Doctors call for preservative chemicals to be removed from cosmetics after allergic reactions
Cosmetics causing an epidemic of allergies: Doctors urge firms to remove preservatives from products
Chemical methylisothiazolinone (MI) can cause severe skin reactions
Several cosmetics companies are removing the chemical urgently
Allergic reaction rate to MI is ten per cent, normal is one to two per cent
By SEAN POULTER
PUBLISHED: 00:01, 18 September 2013 | UPDATED: 13:42, 18 September 2013
A chemical used in hundreds of beauty products is being blamed for a massive rise in dangerous allergic reactions.
Cosmetic giant Johnson & Johnson says it is so concerned, it is taking the chemical out of its best-selling Piz Buin sun cream and other products.
Molton Brown is doing the same and big brands such as Nivea, L’Oreal, Clarins and Sanctuary are under pressure to take action as doctors say adverse reactions to the chemical have reached ‘epidemic proportions’.
Skin experts say manufacturers should urgently remove the chemical, a preservative called methylisothiazolinone (MI), from products that are left on the skin. It can cause rashes, lumps, blisters, itchy eyes and facial swelling.
In one case, a woman’s head and face swelled up so much that doctors feared she would have trouble breathing without urgent treatment.
In another, a British holidaymaker’s skin became so inflamed that she spent two days in a Spanish hospital and needed steroids and antihistamines to calm the allergic reaction.
MI is a preservative designed to extend shelf life, and has no useful properties for users of the products.
Experts say the scale of the allergic reactions to the chemical, which has been used increasingly since 2005, is alarming. Dermatologists expect an allergic reaction to a cosmetic product of 1 or 2 per cent, but clinics say the rate for MI has been more than 10 per cent.
Leading dermatologist Dr Ian White, from St Thomas’ Hospital in London, said: ‘The frequency of reactions to MI is unprecedented in my experience.
‘We’ve never seen anything quite like it. Contact allergy to this permitted preservative is now of epidemic proportions. Immediate action needs to be taken by industry.’
BBC Watchdog featured MI on an earlier program
Sophie Holmes, a 26-year-old marketing executive from South London, said she needed steroids to reduce the swelling and inflammation that flared up after using Piz Buin sun cream.
Miss Holmes began to feel unwell as she drove back from a skiing holiday in the French Alps.
‘It started to swell in my face and in my neck, and so I went straight to A&E in London,’ she said. ‘They prescribed me with steroids to reduce the swelling as it was a worry it was restricting my airways . . . and could become fatal.’
Tests later revealed that she had an allergy to MI.
Concerns about the chemical will be highlighted tonight by the BBC Watchdog programme, which has been contacted by more than 150 people who have suffered skin reactions to the Piz Buin product.
Johnson & Johnson insists that Piz Buin 1 Day Long is safe and effective and it will not be recalling bottles from the high street, but it will be changing the ingredients.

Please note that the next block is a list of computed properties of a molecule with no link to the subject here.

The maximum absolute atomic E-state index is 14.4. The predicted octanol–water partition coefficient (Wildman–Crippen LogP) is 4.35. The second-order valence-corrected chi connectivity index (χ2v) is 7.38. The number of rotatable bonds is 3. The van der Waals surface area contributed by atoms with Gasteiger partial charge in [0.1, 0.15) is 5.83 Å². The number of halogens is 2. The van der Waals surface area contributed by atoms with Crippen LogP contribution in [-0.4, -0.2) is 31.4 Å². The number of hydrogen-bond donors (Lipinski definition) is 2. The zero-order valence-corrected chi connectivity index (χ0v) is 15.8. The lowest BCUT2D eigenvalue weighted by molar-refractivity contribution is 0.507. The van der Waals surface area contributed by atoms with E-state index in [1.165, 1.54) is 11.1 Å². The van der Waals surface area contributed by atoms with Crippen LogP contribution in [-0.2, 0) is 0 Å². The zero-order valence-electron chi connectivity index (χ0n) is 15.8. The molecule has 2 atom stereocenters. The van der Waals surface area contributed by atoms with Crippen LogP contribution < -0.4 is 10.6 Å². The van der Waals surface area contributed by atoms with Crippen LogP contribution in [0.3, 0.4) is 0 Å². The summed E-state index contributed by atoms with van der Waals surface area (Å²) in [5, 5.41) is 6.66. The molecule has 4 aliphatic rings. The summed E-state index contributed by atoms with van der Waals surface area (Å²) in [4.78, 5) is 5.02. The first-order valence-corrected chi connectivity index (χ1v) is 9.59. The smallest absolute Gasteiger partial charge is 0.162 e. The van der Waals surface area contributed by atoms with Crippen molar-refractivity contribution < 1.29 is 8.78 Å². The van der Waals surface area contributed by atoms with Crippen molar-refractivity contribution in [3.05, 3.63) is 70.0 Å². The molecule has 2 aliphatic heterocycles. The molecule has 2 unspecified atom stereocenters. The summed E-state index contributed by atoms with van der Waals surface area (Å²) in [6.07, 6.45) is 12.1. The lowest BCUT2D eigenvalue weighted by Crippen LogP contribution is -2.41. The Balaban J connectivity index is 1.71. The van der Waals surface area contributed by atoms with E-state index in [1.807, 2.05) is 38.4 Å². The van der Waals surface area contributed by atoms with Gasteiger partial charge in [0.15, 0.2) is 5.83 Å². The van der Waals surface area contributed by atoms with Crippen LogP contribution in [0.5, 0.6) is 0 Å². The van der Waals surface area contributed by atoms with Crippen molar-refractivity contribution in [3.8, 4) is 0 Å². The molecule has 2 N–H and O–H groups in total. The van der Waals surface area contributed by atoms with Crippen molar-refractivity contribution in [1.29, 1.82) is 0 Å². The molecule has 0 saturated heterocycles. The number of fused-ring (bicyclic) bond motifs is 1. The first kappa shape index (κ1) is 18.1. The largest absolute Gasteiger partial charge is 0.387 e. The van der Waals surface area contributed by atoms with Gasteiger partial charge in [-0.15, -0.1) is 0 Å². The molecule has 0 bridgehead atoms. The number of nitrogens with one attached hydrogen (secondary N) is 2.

The firm said the product ‘contains only permitted ingredients at levels well within EU standards set by regulators’.
A spokesman said: ‘Many substances in our daily life, including ingredients in cosmetic products, may cause irritation in some people with a particular sensitivity.
‘This applies to MI, a preservative used to protect products from spoiling, which is found in many consumer and household products. We are continuously seeking to improve the effectiveness and consumer experience of our products.
‘As part of this process we are currently updating Piz Buin 1 Day Long and, from summer 2014, a new formulation that does not contain MI will be available in the UK.
‘We have stopped using MI in new leave-on products, and existing leave-on products are being reformulated over time.’
Molton Brown is removing the chemical from its products from this month.
A Nivea spokesman said MI was an approved preservative in the EU for use in cosmetic products, and that all of its products containing the preservative have been ‘subject to an expert safety assessment and release by our company toxicologists’.
Clarins said: ‘Our customers and their safety is our No 1 priority. All of the ingredients used in our formulas are approved by the European Commission and their safety has been carefully reviewed by the Scientific Committee on Consumer Safety, which consists of European Commission toxicologists, dermatologists and experts.
‘However, it is inevitable that someone, somewhere will be unable to tolerate a particular ingredient or combination of ingredients. Clarins is committed to providing the safest products with the highest quality ingredients.’
A spokesman for L’Oreal said: ‘Methylisothiazolinone (MI) is a preservative widely used in various industries and in cosmetic products to ensure their safety.
‘Preservatives play a vital role in the protection against contamination by microorganisms. Without preservatives, bacteria, yeast, mould and other organisms could develop, leading to product deterioration, spoilage and potential health and safety issues.
‘Preservatives are regulated by cosmetics legislation in Europe and a list of permitted preservatives is followed to ensure preservatives used in cosmetics are safe. Consumer safety is our first priority and we are working with the industry to better understand the concerns raised about MI.’